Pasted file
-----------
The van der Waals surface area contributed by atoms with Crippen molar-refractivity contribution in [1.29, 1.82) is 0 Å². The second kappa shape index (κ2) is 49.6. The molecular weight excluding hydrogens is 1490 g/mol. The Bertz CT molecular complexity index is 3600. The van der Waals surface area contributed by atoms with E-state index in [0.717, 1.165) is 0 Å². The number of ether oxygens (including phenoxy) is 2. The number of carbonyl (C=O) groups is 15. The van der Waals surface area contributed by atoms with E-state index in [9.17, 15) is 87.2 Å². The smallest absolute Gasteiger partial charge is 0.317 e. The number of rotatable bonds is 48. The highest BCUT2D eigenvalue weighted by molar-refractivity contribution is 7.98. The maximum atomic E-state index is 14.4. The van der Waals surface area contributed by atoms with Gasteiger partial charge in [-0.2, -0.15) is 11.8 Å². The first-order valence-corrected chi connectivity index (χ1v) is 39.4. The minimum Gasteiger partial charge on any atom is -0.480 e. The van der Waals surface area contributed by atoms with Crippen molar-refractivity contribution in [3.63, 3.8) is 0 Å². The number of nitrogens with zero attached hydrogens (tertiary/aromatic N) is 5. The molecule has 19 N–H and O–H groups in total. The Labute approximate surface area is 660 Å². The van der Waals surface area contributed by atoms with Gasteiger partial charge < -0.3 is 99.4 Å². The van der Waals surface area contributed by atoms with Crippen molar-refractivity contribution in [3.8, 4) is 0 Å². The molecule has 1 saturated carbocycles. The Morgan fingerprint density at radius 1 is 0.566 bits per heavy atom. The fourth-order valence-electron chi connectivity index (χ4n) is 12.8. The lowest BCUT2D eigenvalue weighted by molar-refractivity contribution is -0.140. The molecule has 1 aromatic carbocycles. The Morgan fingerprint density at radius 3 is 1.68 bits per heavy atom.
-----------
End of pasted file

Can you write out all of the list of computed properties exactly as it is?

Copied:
The van der Waals surface area contributed by atoms with Crippen molar-refractivity contribution in [1.29, 1.82) is 0 Å². The second kappa shape index (κ2) is 49.6. The molecular weight excluding hydrogens is 1490 g/mol. The Bertz CT molecular complexity index is 3600. The van der Waals surface area contributed by atoms with E-state index in [0.717, 1.165) is 0 Å². The number of ether oxygens (including phenoxy) is 2. The number of carbonyl (C=O) groups is 15. The van der Waals surface area contributed by atoms with E-state index in [9.17, 15) is 87.2 Å². The smallest absolute Gasteiger partial charge is 0.317 e. The number of rotatable bonds is 48. The highest BCUT2D eigenvalue weighted by molar-refractivity contribution is 7.98. The maximum atomic E-state index is 14.4. The van der Waals surface area contributed by atoms with Gasteiger partial charge in [-0.2, -0.15) is 11.8 Å². The first-order valence-corrected chi connectivity index (χ1v) is 39.4. The minimum Gasteiger partial charge on any atom is -0.480 e. The van der Waals surface area contributed by atoms with Crippen molar-refractivity contribution in [3.63, 3.8) is 0 Å². The number of nitrogens with zero attached hydrogens (tertiary/aromatic N) is 5. The molecule has 19 N–H and O–H groups in total. The Labute approximate surface area is 660 Å². The van der Waals surface area contributed by atoms with Gasteiger partial charge < -0.3 is 99.4 Å². The van der Waals surface area contributed by atoms with Crippen molar-refractivity contribution in [3.8, 4) is 0 Å². The molecule has 1 saturated carbocycles. The Morgan fingerprint density at radius 1 is 0.566 bits per heavy atom. The fourth-order valence-electron chi connectivity index (χ4n) is 12.8. The lowest BCUT2D eigenvalue weighted by molar-refractivity contribution is -0.140. The molecule has 1 aromatic carbocycles. The Morgan fingerprint density at radius 3 is 1.68 bits per heavy atom.